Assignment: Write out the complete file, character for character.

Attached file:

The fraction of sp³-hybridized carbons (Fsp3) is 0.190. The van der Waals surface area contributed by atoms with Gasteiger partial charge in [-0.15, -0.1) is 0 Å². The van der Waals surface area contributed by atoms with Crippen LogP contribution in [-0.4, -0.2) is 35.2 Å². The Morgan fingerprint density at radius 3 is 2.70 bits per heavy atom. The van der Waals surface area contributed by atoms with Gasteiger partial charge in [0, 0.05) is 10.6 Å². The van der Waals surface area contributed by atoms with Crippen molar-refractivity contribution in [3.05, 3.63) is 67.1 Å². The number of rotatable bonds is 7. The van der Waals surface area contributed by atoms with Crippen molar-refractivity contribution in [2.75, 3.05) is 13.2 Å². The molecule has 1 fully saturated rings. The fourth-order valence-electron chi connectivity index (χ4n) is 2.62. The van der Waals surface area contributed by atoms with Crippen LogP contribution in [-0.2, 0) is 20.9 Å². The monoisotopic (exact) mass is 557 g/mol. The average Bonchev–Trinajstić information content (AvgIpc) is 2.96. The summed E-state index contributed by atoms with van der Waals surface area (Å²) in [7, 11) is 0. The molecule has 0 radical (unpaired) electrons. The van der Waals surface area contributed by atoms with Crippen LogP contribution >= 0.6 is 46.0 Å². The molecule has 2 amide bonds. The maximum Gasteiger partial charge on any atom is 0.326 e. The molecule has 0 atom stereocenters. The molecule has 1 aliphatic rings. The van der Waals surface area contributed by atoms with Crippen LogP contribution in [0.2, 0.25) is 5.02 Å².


The fraction of sp³-hybridized carbons (Fsp3) is 0.190. The van der Waals surface area contributed by atoms with Gasteiger partial charge in [-0.15, -0.1) is 0 Å². The van der Waals surface area contributed by atoms with Crippen LogP contribution in [-0.4, -0.2) is 35.2 Å². The Morgan fingerprint density at radius 3 is 2.70 bits per heavy atom. The van der Waals surface area contributed by atoms with Gasteiger partial charge in [0, 0.05) is 10.6 Å². The van der Waals surface area contributed by atoms with Crippen molar-refractivity contribution in [3.05, 3.63) is 67.1 Å². The number of rotatable bonds is 7. The van der Waals surface area contributed by atoms with Crippen molar-refractivity contribution in [2.75, 3.05) is 13.2 Å². The molecule has 1 fully saturated rings. The fourth-order valence-electron chi connectivity index (χ4n) is 2.62. The van der Waals surface area contributed by atoms with Crippen LogP contribution in [-0.2, 0) is 20.9 Å². The monoisotopic (exact) mass is 557 g/mol. The average Bonchev–Trinajstić information content (AvgIpc) is 2.96. The summed E-state index contributed by atoms with van der Waals surface area (Å²) in [7, 11) is 0. The molecule has 0 radical (unpaired) electrons. The van der Waals surface area contributed by atoms with Crippen LogP contribution >= 0.6 is 46.0 Å². The molecule has 2 amide bonds. The maximum Gasteiger partial charge on any atom is 0.326 e. The molecule has 0 atom stereocenters. The molecule has 1 aliphatic rings. The van der Waals surface area contributed by atoms with Crippen LogP contribution in [0.2, 0.25) is 5.02 Å².